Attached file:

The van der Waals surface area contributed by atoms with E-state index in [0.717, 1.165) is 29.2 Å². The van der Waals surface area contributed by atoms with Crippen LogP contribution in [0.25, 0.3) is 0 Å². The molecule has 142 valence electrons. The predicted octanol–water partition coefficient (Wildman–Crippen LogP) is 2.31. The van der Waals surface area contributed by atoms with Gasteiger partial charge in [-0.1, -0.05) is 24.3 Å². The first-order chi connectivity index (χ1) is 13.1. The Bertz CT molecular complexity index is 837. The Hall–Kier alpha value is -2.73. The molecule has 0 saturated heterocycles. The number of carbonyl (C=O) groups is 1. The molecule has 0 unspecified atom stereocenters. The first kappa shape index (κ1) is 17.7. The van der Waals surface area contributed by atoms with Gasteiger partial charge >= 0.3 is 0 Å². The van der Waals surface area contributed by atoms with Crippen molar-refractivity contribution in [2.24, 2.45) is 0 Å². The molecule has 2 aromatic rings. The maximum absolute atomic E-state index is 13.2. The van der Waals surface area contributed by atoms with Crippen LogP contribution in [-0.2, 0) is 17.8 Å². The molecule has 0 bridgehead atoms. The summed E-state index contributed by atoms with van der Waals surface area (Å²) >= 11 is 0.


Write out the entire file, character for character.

The van der Waals surface area contributed by atoms with E-state index in [0.717, 1.165) is 29.2 Å². The van der Waals surface area contributed by atoms with Crippen LogP contribution in [0.25, 0.3) is 0 Å². The molecule has 142 valence electrons. The predicted octanol–water partition coefficient (Wildman–Crippen LogP) is 2.31. The van der Waals surface area contributed by atoms with Gasteiger partial charge in [-0.1, -0.05) is 24.3 Å². The first-order chi connectivity index (χ1) is 13.1. The Bertz CT molecular complexity index is 837. The Hall–Kier alpha value is -2.73. The molecule has 0 saturated heterocycles. The number of carbonyl (C=O) groups is 1. The molecule has 0 unspecified atom stereocenters. The first kappa shape index (κ1) is 17.7. The van der Waals surface area contributed by atoms with Gasteiger partial charge >= 0.3 is 0 Å². The van der Waals surface area contributed by atoms with Crippen molar-refractivity contribution in [2.24, 2.45) is 0 Å². The molecule has 2 aromatic rings. The maximum absolute atomic E-state index is 13.2. The van der Waals surface area contributed by atoms with Crippen LogP contribution in [-0.2, 0) is 17.8 Å². The molecule has 0 bridgehead atoms. The summed E-state index contributed by atoms with van der Waals surface area (Å²) >= 11 is 0.